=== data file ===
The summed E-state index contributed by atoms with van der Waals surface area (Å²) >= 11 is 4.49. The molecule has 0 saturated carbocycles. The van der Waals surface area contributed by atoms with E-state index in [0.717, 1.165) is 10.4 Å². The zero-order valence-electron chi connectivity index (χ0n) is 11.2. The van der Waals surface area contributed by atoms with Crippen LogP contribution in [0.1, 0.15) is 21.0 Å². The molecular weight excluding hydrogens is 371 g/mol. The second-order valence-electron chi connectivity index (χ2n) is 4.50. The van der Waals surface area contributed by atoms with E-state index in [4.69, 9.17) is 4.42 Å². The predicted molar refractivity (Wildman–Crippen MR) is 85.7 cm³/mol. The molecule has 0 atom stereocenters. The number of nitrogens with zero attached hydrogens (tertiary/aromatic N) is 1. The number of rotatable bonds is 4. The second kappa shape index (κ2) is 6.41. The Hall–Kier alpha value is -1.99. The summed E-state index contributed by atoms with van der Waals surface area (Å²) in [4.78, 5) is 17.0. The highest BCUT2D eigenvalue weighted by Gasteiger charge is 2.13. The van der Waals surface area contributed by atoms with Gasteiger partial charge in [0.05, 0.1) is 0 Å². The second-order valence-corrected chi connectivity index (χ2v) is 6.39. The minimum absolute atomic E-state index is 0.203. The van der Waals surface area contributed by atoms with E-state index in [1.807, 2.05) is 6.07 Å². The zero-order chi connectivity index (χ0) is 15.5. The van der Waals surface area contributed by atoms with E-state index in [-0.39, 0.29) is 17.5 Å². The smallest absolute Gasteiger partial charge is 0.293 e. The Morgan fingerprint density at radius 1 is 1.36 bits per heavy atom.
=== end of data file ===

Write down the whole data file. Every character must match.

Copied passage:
The summed E-state index contributed by atoms with van der Waals surface area (Å²) >= 11 is 4.49. The molecule has 0 saturated carbocycles. The van der Waals surface area contributed by atoms with E-state index in [0.717, 1.165) is 10.4 Å². The zero-order valence-electron chi connectivity index (χ0n) is 11.2. The van der Waals surface area contributed by atoms with Crippen LogP contribution in [0.1, 0.15) is 21.0 Å². The molecular weight excluding hydrogens is 371 g/mol. The second-order valence-electron chi connectivity index (χ2n) is 4.50. The van der Waals surface area contributed by atoms with E-state index in [4.69, 9.17) is 4.42 Å². The predicted molar refractivity (Wildman–Crippen MR) is 85.7 cm³/mol. The molecule has 0 atom stereocenters. The number of nitrogens with zero attached hydrogens (tertiary/aromatic N) is 1. The number of rotatable bonds is 4. The second kappa shape index (κ2) is 6.41. The Hall–Kier alpha value is -1.99. The summed E-state index contributed by atoms with van der Waals surface area (Å²) in [4.78, 5) is 17.0. The highest BCUT2D eigenvalue weighted by Gasteiger charge is 2.13. The van der Waals surface area contributed by atoms with Gasteiger partial charge in [0.05, 0.1) is 0 Å². The second-order valence-corrected chi connectivity index (χ2v) is 6.39. The minimum absolute atomic E-state index is 0.203. The van der Waals surface area contributed by atoms with E-state index in [1.807, 2.05) is 6.07 Å². The zero-order chi connectivity index (χ0) is 15.5. The van der Waals surface area contributed by atoms with E-state index in [-0.39, 0.29) is 17.5 Å². The smallest absolute Gasteiger partial charge is 0.293 e. The Morgan fingerprint density at radius 1 is 1.36 bits per heavy atom.